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When Educational Leaders Invoke 'Safety'

In a diverse democracy, education ought to be about learning and building relationships across lines of difference. Does invoking the concept safety help facilitate either of those goals?

February 21, 2019
 
 

Two uses of the concept “safety” by educational leaders in recent weeks caught my eye.

The first was by the headmistress of the Sheridan School (a progressive educational institution in a tony part of the nation’s capital) who cancelled athletic competitions with nearby Immanuel Christian School because the latter had anti-LGBTQ policies that they based on their Christian faith, which she said made some of her students feel “unsafe”.

The second was by Shaykh Hamza Yusuf, the Founder and President of Zaytuna, the nation’s first Muslim liberal arts college, who said that institutions like his were necessary because “just having safe places where people that actually are devotional can come to and not be offended, I think that’s extremely important.”

It is noteworthy that Shaykh Hamza (who is a friend, a mentor and someone I admire, though disagree with on some important matters) made his comments on a panel with the Presidents of BYU and Yeshiva University at a conference of the Council for Christian Colleges and Universities (CCCU). In other words, it was not theological or political disagreement that Shaykh Hamza deemed unsafe – there was plenty of that to be found in that room. Instead, what many of those people share, amidst their theological and political disagreements, is the sense that people with ‘orthodox faith’ face a hostile culture, a culture that will happily affirm gay rights and a range of sexual expression but ridicule religion. The concern is so stark that it merits the invocation of the concept of “safety”.

So we find ourselves in a situation where educational institutions who support LGBT sexual expressions deem educational institutions who don’t ‘unsafe’; and educational institutions who hew to “orthodox religion”, (which these days is most noted in public because of tensions around matters sexual, but obviously has ethical and intellectual traditions that are wider and deeper, most of which are ignored by the media) return the sentiment in kind.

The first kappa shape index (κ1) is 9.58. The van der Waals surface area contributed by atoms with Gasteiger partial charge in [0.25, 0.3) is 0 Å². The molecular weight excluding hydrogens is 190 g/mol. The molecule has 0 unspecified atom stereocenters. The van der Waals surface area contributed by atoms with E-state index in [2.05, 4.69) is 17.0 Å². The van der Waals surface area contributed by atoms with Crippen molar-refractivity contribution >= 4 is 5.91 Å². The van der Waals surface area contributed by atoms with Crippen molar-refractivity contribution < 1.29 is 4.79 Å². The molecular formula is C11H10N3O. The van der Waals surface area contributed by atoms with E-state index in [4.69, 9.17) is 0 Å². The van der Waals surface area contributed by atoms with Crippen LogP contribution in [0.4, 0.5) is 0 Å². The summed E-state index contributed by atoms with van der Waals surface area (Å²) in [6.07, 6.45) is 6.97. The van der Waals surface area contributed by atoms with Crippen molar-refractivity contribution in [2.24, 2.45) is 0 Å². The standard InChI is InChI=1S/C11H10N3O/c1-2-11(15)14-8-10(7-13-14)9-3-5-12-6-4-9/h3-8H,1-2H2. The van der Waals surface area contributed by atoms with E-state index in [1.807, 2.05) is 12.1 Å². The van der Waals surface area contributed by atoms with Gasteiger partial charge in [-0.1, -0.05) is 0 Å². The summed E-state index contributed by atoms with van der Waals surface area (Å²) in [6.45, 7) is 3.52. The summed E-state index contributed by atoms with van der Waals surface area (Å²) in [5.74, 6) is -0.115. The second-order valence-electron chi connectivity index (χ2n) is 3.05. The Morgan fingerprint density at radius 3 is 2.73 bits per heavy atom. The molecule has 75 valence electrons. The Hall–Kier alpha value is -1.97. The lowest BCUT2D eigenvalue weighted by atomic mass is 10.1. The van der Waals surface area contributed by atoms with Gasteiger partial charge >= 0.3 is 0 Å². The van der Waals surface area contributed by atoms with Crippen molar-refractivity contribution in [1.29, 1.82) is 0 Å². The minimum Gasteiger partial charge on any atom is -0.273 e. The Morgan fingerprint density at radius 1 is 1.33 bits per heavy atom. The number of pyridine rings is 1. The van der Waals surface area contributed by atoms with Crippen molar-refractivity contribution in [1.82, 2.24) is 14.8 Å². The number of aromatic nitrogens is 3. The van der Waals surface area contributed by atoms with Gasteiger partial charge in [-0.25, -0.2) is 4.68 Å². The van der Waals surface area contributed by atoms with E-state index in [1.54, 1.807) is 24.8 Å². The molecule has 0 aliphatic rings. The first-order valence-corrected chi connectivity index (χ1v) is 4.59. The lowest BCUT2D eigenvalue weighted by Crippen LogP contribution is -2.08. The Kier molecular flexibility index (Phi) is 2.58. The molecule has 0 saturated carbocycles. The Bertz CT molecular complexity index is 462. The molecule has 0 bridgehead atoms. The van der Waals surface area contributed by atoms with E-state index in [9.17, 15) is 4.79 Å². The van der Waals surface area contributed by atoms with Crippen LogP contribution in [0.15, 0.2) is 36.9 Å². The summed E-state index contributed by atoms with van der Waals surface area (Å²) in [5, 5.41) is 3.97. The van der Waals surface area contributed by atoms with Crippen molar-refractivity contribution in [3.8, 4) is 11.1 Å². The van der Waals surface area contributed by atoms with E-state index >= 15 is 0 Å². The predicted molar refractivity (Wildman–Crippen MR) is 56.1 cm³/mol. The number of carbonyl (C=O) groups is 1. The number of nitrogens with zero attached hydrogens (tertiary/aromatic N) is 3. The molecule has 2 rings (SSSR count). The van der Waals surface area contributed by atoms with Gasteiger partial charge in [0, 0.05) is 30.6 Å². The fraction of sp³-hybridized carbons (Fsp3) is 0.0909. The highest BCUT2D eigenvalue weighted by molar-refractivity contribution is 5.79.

Does the fear serve an educational purpose? I think not. A recent piece by Peter Wehner does a good job of explaining why. Wehner was a longtime Republican operative who very publicly left the party because of his disgust at the vulgarity, ego-mania and ignorance of Donald Trump. In this Atlantic article, he reflects on what he’s learned now that he’s expanded his group of friends and colleagues beyond narrow partisan circles. As Wehner puts it, “One can see certain things from outside the silo that one cannot see within it.” 

He proceeds from there to comment on education more directly: “When we’re part of a team, we have a natural tendency to let our sympathies shape our views and opinions of others. As a result, we perceive the world differently, often more narrowly and sometimes incorrectly.” 

It seems to me that the purpose of education, from the Sheridan School to Zaytuna College and beyond, is to perceive the world as broadly and correctly as possible. If students at Sheridan School are being taught that places with anti-LGBT policies are unsafe, it means that they can’t travel to the vast majority of nations around the world. That is a narrowness that serves no one.

On the notion of “safety” … I happen to know the culture of both of these worlds quite well. I spoke at the very same CCCU conference last year, and I’ve spoken at several CCCU colleges in the past, including Baylor, Calvin, Wheaton and Bethel. I’ve also visited at least as many progressive private K-12 schools, the kind where the Diversity Director hands out rainbow flag pins to students in the hallway, and given presentations at several private school conferences.

When it comes to safety, my warm and welcoming experiences in both environments has led me to believe that I’d be equally protected in both worlds. I firmly believe that the president of a conservative religious college (Muslim, Christian, Jewish, or otherwise) would jump in front of a bus to save my life, and I have no doubt a progressive high school principal would do the same. I would leave my wallet overnight in either place and expect it to have all my cash and credit cards the next morning.

In fact, the warmth and welcome that I’ve experienced in the one world reminds me of the warmth and welcome I’ve received in the other, and as an Ismaili Muslim I am a minority in all of those places.

So why are they afraid of each other?

And why, of all things, would athletic competitions be cancelled? If nations that are at the brink of war can use athletics to build a relationship across a deep divide, one would think that schools with different policies regarding sexual expression in the same general geography could find a way to do the same. In fact, the whole purpose of such spaces is to highlight something that is essential to a diverse democracy: we can disagree on some fundamental things, and still work together on others. 

When we declare a space unsafe, it means that we view those people as a threat.

There is a story that Martin Marty tells in his book When Faiths Collide, of Westerners in medieval times who would create maps with Europe at the center and write the words ‘HERE BE MONSTERS’ everywhere else.

Is this the business that educational leaders want to be in in 21st Century America?

 

 

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